In Travel & Visitors Guide

Wanna live in a "tree house?" You can!

In Travel & Visitors Guide

What? No girls allowed?!

In Travel & Visitors Guide

The "big bed."

Do the Dells from the top of a tree

When choosing lodging at a Wisconsin Dells' water park, people usually make decisions like whether or not they want a room or a suite. But recently, when planning our trip to Mt. Olympus, we picked ... wait for it ... a tree house.

The tree houses – located a few blocks from the main attractions – are actually "tree houses." They are not in a real tree, but are perched atop a large, somewhat-real-looking, trunk-like construction and elevated 12 feet in the air.

There's a flight of stairs that lead to the door of the tree house, which was slightly disappointing for the kids, who hoped for a rope ladder, but made hauling luggage into the space a breeze.

There is a double bed and a bunk bed in each house and a cot is available for a fifth sleeper if need be. The space is pretty simple: lots of exposed wood and a couple of silly signs on the wall like "No Grown Ups Allowed."

The windows, tilted and wonky on purpose, are the most endearing aspect of the structure.

There's also a microwave, refrigerator, television and heating/cooling unit inside and a picnic table, fire pit and grill outside.

However, there is not a bathroom inside the tree house, which made us a bit skeptical of the experience originally, but turned out to be no big deal.

There's a very nice, clean bathroom just a few hundred yards from the cluster of tree houses, and especially for those who camp, walking to the bathroom in the middle of the night is just part of the fun.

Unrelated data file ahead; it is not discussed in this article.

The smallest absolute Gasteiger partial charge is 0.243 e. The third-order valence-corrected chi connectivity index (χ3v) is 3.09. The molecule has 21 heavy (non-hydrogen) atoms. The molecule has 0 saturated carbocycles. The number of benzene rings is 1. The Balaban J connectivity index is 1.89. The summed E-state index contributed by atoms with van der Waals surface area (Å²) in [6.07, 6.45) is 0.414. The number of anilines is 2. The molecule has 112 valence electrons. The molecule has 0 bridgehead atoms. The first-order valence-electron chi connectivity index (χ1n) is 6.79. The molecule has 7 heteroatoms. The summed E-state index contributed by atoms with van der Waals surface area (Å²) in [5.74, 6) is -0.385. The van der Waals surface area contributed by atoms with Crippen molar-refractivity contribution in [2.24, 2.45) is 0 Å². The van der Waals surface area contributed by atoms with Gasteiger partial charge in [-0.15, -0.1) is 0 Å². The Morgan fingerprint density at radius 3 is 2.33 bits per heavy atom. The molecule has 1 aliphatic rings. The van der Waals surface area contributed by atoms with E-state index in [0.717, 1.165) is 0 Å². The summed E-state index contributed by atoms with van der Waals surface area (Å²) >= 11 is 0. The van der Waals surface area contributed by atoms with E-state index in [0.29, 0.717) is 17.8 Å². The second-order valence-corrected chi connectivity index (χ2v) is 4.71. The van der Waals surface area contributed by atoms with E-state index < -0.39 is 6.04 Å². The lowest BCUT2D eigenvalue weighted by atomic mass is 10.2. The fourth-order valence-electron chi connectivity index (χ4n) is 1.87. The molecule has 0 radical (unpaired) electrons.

"The experience is supposed to feel like staying in someone's backyard tree house," says Adam Makowski, the general manager at Mt. Olympus.

The price of the tree houses is $80-200 per night depending on the date. Rental includes admission to Mt. Olympus' water and amusement park.

"It's something different," says Makowski.

Overall, the tree houses are definitely "something different" and the kids really loved the experience, which always makes or breaks it for parents. It's particularly meaningful if kids are familiar with the popular "Magic Tree House" series of books by Mary Pope Osborne.

Plus, tree house rental can be an affordable choice if families are able to go during the week and prepare meals on the grill to eat at the picnic table.

For those who don't like to camp and / or stay in cabins, however, the tree houses might not be the right choice.

Opened in 2004, Mt. Olympus features four main areas: an outdoor theme park called Zeus' Playground, Poseidon's outdoor water park, an indoor water park named after Medusa and an indoor amusement park, the Parthenon.

The access to the amusement parks definitely adds more thrill to the visit. Both the indoor and the outdoor park features rides for very young children as well as a range of roller coasters – all, with the exception of one, are wooden – and range from the tame to the terrifying.

This year, the biggest coaster, Hades, was upgraded to include an upside-down loop, along with the 65-foot drop and the world's longest underground tunnel. At one point there's an unexpected 90-degree turn in total darkness.

Hades is as thrilling as any ride at Six Flags. And the rickety-ness of wooden coasters always adds extra oomph to the thrill.

"Hades is the world's first upside-down wooden roller coaster," says Makowski.


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